Faced with a rare and potentially critical maintenance crisis aboard the International Space Station, directors at Nasa's mission control are expected to wait until Wednesday before allowing two astronauts to resume efforts to replace a cooling unit that stopped working more than a week ago.
The delay leaves the station in an unusually vulnerable position with only one of its two cooling loops working. The system has to combat heat generated by the experiments on board but also the extremes of temperature that arise naturally. On the sun-facing side of the station, temperatures can reach 121 Celsius while on the dark side they can plunge to minus 157C.
The delay gives engineers at NASA extra time to rethink their plans after an attempt over the weekend to remove the failed 780lb pump and replace it with a spare unit hit an unexpected glitch. While the safety of the six-member crew – three Americans and three Russians – does not appear to have been seriously compromised, this latest breakdown aboard the station comes at an awkward time as politicians in Washington struggle to set policy and funding for the space agency.
At just over eight hours, the weekend's space-walk by astronauts Douglas Wheelock and Tracy Caldwell was the longest in the history of the space station. But they were scotched first by an ammonia line that at first would not disconnect. Then the line sprang a leak, spraying both space-walkers with ammonia crystals. "Wow, that thing is not budging," Wheelock was heard telling mission control at one point, before he was authorised to use brute force, hitting the line connector with a hammer. Once loosened, the line had to be reconnected because of the unexpected leak. The pressure is now on engineers on the ground to figure out how to tackle the leak and, with luck, get the pump replaced soon.
Most of the experiments aboard the station, a joint US-Russia venture born in 1998, have been suspended while the thermostat problem persists. For now, the temperature in the station is being controlled by the second of its two cooling loops. Were that to fail, the crew would be forced to retreat to the Russian section of the orbiting complex which has its own cooling system.
As Nasa prepares to retire its shuttle fleet sometime next year, the International Space Station is about to take centre stage in American space exploration and any suggestion that it could somehow fail will hardly be welcome. Indeed, members of the US Senate only last Thursday approved a new $19bn (£12bn) spending bill for Nasa which includes provisions to extend the life of the station by five years to 2020.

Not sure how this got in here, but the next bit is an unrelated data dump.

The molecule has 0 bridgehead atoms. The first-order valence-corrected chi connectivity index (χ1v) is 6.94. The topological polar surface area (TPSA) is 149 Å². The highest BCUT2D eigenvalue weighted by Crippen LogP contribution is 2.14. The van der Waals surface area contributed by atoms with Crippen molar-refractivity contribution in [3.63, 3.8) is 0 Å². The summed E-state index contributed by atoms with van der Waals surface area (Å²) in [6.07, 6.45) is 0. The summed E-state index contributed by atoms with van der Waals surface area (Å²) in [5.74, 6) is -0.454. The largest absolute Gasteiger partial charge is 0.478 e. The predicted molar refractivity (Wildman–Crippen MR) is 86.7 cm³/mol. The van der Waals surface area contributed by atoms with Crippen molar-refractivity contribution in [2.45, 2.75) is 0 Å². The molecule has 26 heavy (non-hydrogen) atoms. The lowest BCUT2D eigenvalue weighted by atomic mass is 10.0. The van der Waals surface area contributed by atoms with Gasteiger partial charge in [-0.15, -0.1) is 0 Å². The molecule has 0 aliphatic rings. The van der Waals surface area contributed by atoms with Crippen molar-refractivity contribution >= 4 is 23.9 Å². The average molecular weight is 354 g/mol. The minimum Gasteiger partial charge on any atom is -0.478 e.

That the station is not infallible has been well advertised before, not least when its toilets have periodically ceased to function. There have also been problems with the arms that house the extensive solar panels powering the station.
Exactly what caused the cooling pump to blow is still not known, but there have been some reports that a power surge was to blame. "ISS is a living, breathing beast," Michael Suffredini, the space station manager, said recently. "Some days everything doesn't exactly work perfectly."
Even assuming the defunct unit is successfully replaced this week, NASA will now have to examine if it has the capacity to replace the spare that will be used.
"The recent breakdown of the station's cooling system emphasises how critical it is that we understand all of the equipment needs the space station will have as its service life is extended," noted Senator Kay Bailey Hutchison of Texas. "We must assure that Nasa has a plan to deliver those elements or bring parts down for analysis and repair once the space shuttle is finally retired."
Designed as an orbiting research facility as well as a laboratory for private space firms, the space station risks becoming the sole visible reason for Nasa's existence until Washington can agree on what is next for American space exploration.
The Senate Bill, which must now be melded with a less expansive version passed by the House of Representatives, envisages keeping the shuttle fleet flying for one more year, channelling money to the private space sector, which one day will provide vehicles to put astronauts in space, and developing a heavy-lift rocket for manned flight beyond Earth's orbit, for instance to the Moon or Mars.
But the package is attracting criticism partly for providing too little money for such goals to be met. "With the funding for Nasa not likely to change, bold plans for humans in space are simply not feasible," The Washington Post said in an editorial yesterday. "Something must give."